UK Education: Teaching unions fight back as Gove criticises industrial action
At the Conservative Conference, The Education Secretary claims that teachers are "holding back" children by taking selfish industrial action.
During his speech at the Tory conference in Birmingham, Education Secretary Michael Gove criticised members of the National Union of Teachers (NUT) and NASUWT.
The unions have recently voted to take action that just falls short of going on strike. The action concerns pay, pensions, and working conditions.
NASUWT and the NUT represent nine out of ten teachers in England and Wales. Members from both unions have voted to work only contracted hours; this involves action such as refusing to cover for absent staff members and not invigilating exams.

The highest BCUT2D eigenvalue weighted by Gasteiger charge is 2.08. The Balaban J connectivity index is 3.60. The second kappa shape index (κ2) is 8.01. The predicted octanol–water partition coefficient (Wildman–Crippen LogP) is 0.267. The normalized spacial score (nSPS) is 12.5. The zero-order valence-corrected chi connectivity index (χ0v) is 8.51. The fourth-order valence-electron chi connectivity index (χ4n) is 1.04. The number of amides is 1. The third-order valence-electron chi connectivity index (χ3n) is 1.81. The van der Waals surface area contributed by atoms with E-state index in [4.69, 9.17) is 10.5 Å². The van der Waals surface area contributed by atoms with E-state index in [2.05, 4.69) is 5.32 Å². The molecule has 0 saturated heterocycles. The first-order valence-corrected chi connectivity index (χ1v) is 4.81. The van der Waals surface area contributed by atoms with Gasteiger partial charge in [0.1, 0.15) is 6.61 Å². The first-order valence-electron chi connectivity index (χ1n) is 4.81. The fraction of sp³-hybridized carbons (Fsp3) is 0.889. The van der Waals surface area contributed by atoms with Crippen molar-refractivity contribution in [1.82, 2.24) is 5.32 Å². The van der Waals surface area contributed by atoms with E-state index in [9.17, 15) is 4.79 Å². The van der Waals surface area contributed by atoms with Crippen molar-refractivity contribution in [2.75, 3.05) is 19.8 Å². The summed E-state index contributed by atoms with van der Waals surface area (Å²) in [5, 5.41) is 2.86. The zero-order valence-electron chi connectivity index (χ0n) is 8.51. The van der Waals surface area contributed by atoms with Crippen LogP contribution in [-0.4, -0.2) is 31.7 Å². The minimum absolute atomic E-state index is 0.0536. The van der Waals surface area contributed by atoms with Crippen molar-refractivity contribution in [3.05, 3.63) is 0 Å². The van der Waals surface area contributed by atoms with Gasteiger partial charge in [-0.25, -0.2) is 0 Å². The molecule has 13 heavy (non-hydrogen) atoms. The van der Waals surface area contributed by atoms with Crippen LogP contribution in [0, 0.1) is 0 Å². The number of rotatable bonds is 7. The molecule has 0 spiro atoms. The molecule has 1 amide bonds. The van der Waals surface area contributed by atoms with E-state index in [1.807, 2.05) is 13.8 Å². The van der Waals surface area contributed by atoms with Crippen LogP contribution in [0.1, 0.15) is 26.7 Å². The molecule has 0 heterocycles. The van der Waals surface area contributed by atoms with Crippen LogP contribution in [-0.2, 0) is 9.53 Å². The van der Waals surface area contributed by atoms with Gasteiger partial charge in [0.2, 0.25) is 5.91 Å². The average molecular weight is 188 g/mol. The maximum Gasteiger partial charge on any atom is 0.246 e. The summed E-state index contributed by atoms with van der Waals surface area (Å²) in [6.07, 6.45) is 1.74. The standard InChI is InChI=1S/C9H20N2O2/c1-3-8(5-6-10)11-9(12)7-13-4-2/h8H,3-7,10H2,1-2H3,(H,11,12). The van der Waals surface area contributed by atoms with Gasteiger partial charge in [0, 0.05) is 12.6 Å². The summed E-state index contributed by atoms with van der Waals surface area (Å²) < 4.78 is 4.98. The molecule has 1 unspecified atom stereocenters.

The Education Secretary has claimed that the unions have ordered their members not to cover classes when another teacher might be ill or away at a relative's funeral.
Gove condemned the general secretaries of the unions, saying ideologies must not be allowed to “hold back” children. He suggested that teachers who follow industrial action are not devoting themselves to their pupils.
NUT leader Christine Blower has defended herself against the allegations, branding Gove’s words as “hollow”.
"Mr Gove says that schools are best run by teachers and yet he is giving academies and free schools the freedom to employ those without qualified teacher status,” she said, adding, “The teaching profession has never come under such sustained criticism and attack."
NASUWT general secretary Chris Keates also defended her union’s right to action, saying that Mr Gove's comments represented an attack on a teacher’s lawful right to preserve their entitlements.
Keates maintained that Gove’s comments even incite schools to break the law, by encouraging them to flout a teacher’s terms and conditions.